The idea was expressed in an open letter to the Swedish political parties by Mahmoud Aldebe, the chairman of the Swedish Muslim Association.
Aldebe suggested allowing imams into state (public) schools to give Muslim children separate lessons in Islam and their parents’ native languages. The letter also said that boys and girls should have separate swimming lessons and that divorces between Muslims should be approved by an imam.
It provoked an swift and fierce response across the political spectrum and was described as ‘completely unacceptable’ by Minister for Integration and Equality Jens Orback.
Now other Muslim organisations, including the umbrella organisation, the Muslim Council of Sweden, have distanced themselves from the letter.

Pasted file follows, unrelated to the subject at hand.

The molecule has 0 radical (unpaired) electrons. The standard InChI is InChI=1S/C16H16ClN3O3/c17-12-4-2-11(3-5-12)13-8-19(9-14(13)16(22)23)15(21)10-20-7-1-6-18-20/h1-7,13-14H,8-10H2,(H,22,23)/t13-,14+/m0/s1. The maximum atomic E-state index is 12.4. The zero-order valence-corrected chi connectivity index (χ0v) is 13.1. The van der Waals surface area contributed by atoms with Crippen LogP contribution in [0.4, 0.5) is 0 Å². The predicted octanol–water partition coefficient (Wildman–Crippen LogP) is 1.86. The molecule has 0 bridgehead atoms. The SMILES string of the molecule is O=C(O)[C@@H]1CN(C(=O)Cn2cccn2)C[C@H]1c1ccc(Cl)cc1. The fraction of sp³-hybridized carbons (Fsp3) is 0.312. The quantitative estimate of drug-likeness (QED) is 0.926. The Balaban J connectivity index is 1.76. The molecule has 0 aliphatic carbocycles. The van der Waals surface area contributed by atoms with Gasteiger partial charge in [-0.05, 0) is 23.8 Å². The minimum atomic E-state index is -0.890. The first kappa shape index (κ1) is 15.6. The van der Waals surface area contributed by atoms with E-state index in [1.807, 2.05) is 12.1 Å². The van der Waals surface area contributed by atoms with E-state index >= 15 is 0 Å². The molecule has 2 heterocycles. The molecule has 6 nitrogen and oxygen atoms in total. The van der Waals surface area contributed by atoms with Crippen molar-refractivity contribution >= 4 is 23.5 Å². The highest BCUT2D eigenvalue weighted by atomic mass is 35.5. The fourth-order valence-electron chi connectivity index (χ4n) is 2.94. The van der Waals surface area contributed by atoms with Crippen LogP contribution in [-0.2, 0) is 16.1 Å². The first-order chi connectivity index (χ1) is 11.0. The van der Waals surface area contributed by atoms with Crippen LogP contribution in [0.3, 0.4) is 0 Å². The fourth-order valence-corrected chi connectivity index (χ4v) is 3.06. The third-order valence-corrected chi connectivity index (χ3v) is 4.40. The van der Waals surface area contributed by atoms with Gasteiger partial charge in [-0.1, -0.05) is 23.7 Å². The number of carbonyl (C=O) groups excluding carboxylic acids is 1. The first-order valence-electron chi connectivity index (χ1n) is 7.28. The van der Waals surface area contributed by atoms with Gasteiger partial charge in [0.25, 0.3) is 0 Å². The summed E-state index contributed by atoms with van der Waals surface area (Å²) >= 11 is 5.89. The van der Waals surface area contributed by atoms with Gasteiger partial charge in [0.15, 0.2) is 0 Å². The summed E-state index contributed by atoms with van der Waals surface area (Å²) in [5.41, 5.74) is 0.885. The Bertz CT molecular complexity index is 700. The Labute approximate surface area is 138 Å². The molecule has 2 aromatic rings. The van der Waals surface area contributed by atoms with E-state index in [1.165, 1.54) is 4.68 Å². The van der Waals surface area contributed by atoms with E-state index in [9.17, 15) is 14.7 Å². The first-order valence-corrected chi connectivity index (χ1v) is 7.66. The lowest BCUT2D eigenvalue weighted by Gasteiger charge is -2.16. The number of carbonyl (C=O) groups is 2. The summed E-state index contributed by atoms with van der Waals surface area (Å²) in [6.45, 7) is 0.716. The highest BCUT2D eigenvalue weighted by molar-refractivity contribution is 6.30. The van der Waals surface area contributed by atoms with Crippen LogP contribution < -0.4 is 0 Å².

“This has absolutely no support in any of our organisations,” said Mehmet Kaplan, the council’s spokesman, to Svenska Dagbladet.
“It’s a non-issue for us. I have also spoken to the vice-chairman of the Swedish Muslim Association and he didn’t know anything about it either.”
At a crisis meeting on Friday, other Muslim organisations confirmed that they did not support the controversial proposals.
“This is sad. There are other important issues which are now being obscured,” said Kaplan.
Speaking to Swedish Radio on Friday, Mahmoud Aldebe said that the furore following his letter was the result of a misunderstanding.
“I’m not demanding parallel laws, I’m not demanding special legislation for Muslims. I just want to adapt our laws so that the Muslim minority feels safe in society,” Aldebe told SR.